Ereb Altor - "Gastrike" (CD)
"Gastrike" track listing:
1. The Gathering of Witches (5:39)
2. Dance of Darkness (6:19)
3. Dispellation (6:41)
4. Boatmans Call (5:38)
5. The Mistress of Wisdom (8:25)
6. I Djupet Så Svart (6:15)
7. Seven (6:11)
Reviewed by xFiruath on July 10, 2012
Starting out as a slow motion Viking-meets-doom offshoot from the band Isole, Swedish duo Ereb Altor is now a trio that has ramped up its original sound by adding in the screams and drumming style of black metal. Even with the music moving faster (and in this case that just means “mid-paced”) and hitting harder, the atmosphere is still firmly entrenched in every song, as “Gastrike” weds epic storytelling of old legends with a heavy and abrasive musical assault.
Previous album “The End” was actually supposed to be the final output from Ereb Altor, and in many ways it did signify the end of what came before. At first listen “Gastrike” sounds like it came from a completely different band altogether from debut release “By Honour.” Most noticeably absent are the 10 minute tracks moving at a snail's speed, although there are still slower-tempo segments throughout the album that show off the doom influence. The shorter song lengths are generally a boon, with the only real exception being “Boatman’s Call,” a track that is simultaneously the shortest and the most repetitive on the release.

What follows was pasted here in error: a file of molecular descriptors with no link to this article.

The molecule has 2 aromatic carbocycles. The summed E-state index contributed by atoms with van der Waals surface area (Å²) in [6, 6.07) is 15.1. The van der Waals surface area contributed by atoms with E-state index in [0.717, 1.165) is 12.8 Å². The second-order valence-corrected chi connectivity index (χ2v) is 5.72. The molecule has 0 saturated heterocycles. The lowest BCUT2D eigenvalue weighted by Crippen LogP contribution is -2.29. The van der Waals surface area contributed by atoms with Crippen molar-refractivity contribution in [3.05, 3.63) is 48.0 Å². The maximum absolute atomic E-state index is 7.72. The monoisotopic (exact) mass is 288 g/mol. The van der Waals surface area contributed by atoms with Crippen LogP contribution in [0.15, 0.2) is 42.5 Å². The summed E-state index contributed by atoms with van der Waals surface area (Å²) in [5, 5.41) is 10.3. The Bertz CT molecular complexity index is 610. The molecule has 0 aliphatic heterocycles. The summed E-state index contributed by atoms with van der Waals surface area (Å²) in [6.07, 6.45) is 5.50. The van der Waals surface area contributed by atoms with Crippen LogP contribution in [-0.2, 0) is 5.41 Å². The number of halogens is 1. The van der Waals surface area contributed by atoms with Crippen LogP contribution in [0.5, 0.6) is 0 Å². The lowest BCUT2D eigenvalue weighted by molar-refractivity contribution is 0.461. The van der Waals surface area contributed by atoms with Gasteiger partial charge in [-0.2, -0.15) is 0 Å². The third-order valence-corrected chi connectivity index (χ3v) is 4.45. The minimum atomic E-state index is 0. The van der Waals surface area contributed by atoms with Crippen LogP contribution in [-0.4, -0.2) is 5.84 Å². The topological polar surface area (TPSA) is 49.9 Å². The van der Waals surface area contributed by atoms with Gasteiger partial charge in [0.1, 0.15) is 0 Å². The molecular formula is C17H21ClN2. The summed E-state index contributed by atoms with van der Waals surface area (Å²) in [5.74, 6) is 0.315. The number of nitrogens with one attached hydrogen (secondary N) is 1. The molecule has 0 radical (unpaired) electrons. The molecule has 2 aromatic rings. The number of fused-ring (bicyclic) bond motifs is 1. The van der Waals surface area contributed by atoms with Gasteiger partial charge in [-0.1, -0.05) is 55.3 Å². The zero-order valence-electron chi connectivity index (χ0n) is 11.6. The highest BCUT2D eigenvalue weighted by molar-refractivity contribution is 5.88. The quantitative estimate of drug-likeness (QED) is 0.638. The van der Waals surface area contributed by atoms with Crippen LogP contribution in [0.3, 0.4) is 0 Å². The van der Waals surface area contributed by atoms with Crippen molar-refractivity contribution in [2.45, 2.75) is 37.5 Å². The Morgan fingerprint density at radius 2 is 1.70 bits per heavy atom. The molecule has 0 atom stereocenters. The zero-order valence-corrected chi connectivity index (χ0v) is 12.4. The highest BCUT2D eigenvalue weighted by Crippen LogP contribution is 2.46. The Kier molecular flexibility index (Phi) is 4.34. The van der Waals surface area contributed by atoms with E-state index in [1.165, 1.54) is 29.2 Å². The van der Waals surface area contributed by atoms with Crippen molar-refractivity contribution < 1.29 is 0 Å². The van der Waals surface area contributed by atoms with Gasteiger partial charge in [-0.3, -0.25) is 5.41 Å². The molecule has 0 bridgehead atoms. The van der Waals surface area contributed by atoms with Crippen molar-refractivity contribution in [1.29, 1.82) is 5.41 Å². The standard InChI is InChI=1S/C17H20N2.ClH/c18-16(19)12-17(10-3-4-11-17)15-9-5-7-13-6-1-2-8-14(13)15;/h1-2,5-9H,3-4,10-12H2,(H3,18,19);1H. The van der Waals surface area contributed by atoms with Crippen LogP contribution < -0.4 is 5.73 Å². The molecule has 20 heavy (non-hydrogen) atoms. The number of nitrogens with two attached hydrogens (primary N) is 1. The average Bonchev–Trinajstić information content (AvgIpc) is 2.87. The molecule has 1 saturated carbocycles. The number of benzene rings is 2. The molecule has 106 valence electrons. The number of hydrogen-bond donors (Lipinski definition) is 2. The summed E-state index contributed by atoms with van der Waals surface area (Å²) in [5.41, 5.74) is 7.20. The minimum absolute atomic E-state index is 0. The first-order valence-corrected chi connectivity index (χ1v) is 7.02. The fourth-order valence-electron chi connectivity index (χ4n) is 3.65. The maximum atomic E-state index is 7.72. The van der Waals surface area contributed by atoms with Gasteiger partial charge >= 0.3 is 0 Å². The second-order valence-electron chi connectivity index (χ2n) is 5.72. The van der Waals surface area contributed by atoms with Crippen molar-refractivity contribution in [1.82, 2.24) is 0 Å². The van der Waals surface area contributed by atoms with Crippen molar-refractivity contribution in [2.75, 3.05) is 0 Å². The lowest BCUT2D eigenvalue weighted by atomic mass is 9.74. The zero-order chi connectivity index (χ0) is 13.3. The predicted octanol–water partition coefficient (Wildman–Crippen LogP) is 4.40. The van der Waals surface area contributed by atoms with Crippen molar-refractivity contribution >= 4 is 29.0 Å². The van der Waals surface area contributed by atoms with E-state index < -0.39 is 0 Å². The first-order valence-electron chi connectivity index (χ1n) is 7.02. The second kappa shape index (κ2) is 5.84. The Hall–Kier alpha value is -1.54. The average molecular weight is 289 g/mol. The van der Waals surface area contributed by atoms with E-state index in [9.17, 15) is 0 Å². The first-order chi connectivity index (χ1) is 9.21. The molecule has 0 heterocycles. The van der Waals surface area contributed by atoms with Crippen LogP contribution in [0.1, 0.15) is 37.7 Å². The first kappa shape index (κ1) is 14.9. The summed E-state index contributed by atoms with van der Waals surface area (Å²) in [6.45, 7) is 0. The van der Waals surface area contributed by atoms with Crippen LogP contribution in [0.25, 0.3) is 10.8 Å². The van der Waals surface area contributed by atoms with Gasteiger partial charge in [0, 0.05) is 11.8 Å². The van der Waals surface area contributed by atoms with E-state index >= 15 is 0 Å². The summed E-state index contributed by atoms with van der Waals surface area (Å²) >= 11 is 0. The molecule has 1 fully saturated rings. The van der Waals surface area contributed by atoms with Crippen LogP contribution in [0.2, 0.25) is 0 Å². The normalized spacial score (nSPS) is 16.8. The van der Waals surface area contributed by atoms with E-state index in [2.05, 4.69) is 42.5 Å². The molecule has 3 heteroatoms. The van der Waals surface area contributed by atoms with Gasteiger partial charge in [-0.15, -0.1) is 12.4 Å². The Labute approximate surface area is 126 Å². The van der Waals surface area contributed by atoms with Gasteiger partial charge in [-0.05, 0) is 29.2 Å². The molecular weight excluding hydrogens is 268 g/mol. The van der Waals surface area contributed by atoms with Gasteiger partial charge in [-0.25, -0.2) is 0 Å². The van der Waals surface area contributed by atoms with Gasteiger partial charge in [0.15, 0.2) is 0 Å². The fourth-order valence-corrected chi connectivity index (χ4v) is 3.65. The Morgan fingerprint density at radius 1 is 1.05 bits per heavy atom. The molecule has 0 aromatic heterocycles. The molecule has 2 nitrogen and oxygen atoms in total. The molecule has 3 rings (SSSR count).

The vocal focus has strongly shifted towards harsh screams, but there are still Viking style chants and clean singing that creates a specific tone, greatly enhanced by the artwork and lyrical themes. It’s an interesting take on black metal that results in an “epic” sound without actually becoming symphonic or blending in things like melodic/power metal. The ending track in particular works the triad of black-Viking-doom and even channels a bit of a Carach Angren sound with its clear storytelling and atmospheric interludes. “The Mistress of Wisdom” is another standout track, fitting a whole lot of variety into eight minutes of music, and even bringing out an unexpected thrash guitar solo.
While the Ereb Altor of old can still be heard from time to time, “Gastrike” is essentially a new beast altogether. There’s still a lot of atmosphere, but the music has drastically moved towards the black metal end of the metal spectrum, and the songs use a good deal more distorted guitars and blast beats. This style effectively treads new territory while keeping the old sound in mind, and results in an intriguing blend for fans of pretty much any style of extreme metal.
Highs: Lots of style changes all held together by black metal influenced by doom.
Lows: Although the songs are much shorter now, there is still some repetition.
Bottom line: Ereb Altor ups the speed and adds black metal to its epic storytelling for new album 'Gastrike.'
Get more info including news, reviews, interviews, links, etc. on our Ereb Altor band page.